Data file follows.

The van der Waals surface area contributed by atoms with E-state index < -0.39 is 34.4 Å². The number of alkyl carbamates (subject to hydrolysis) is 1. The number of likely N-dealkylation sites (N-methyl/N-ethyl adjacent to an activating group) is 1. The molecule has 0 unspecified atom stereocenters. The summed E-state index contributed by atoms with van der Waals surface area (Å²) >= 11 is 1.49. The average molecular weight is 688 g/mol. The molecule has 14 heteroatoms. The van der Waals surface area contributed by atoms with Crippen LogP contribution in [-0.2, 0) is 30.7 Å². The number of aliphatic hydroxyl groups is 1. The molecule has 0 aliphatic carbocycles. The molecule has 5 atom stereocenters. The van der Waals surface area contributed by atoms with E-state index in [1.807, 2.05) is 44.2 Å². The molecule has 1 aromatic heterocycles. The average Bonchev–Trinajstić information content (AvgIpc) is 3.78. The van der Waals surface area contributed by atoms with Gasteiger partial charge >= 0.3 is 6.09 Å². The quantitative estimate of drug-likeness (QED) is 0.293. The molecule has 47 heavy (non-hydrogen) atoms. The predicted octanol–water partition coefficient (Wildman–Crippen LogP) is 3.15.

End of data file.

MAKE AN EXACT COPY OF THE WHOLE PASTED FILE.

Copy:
The van der Waals surface area contributed by atoms with E-state index < -0.39 is 34.4 Å². The number of alkyl carbamates (subject to hydrolysis) is 1. The number of likely N-dealkylation sites (N-methyl/N-ethyl adjacent to an activating group) is 1. The molecule has 0 unspecified atom stereocenters. The summed E-state index contributed by atoms with van der Waals surface area (Å²) >= 11 is 1.49. The average molecular weight is 688 g/mol. The molecule has 14 heteroatoms. The van der Waals surface area contributed by atoms with Crippen LogP contribution in [-0.2, 0) is 30.7 Å². The number of aliphatic hydroxyl groups is 1. The molecule has 0 aliphatic carbocycles. The molecule has 5 atom stereocenters. The van der Waals surface area contributed by atoms with E-state index in [1.807, 2.05) is 44.2 Å². The molecule has 1 aromatic heterocycles. The average Bonchev–Trinajstić information content (AvgIpc) is 3.78. The van der Waals surface area contributed by atoms with Gasteiger partial charge >= 0.3 is 6.09 Å². The quantitative estimate of drug-likeness (QED) is 0.293. The molecule has 47 heavy (non-hydrogen) atoms. The predicted octanol–water partition coefficient (Wildman–Crippen LogP) is 3.15.